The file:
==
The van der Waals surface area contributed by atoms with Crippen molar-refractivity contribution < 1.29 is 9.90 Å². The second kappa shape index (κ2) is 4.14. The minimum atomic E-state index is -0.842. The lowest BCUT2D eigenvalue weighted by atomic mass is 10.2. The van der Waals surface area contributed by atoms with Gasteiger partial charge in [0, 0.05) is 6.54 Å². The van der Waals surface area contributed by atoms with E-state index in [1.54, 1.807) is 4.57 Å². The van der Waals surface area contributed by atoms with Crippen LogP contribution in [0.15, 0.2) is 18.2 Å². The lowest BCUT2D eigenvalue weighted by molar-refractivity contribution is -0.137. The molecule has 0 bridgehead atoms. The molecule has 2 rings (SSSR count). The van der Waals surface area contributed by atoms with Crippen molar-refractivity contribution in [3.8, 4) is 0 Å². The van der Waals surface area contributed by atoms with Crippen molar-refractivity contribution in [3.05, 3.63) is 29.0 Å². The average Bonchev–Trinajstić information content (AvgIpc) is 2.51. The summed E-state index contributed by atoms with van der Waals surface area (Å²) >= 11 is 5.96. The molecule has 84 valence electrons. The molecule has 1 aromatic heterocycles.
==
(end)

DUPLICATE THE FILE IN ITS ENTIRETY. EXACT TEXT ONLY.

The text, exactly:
The van der Waals surface area contributed by atoms with Crippen molar-refractivity contribution < 1.29 is 9.90 Å². The second kappa shape index (κ2) is 4.14. The minimum atomic E-state index is -0.842. The lowest BCUT2D eigenvalue weighted by atomic mass is 10.2. The van der Waals surface area contributed by atoms with Gasteiger partial charge in [0, 0.05) is 6.54 Å². The van der Waals surface area contributed by atoms with E-state index in [1.54, 1.807) is 4.57 Å². The van der Waals surface area contributed by atoms with Crippen LogP contribution in [0.15, 0.2) is 18.2 Å². The lowest BCUT2D eigenvalue weighted by molar-refractivity contribution is -0.137. The molecule has 0 bridgehead atoms. The molecule has 2 rings (SSSR count). The van der Waals surface area contributed by atoms with Crippen molar-refractivity contribution in [3.8, 4) is 0 Å². The van der Waals surface area contributed by atoms with Crippen molar-refractivity contribution in [3.05, 3.63) is 29.0 Å². The average Bonchev–Trinajstić information content (AvgIpc) is 2.51. The summed E-state index contributed by atoms with van der Waals surface area (Å²) >= 11 is 5.96. The molecule has 84 valence electrons. The molecule has 1 aromatic heterocycles.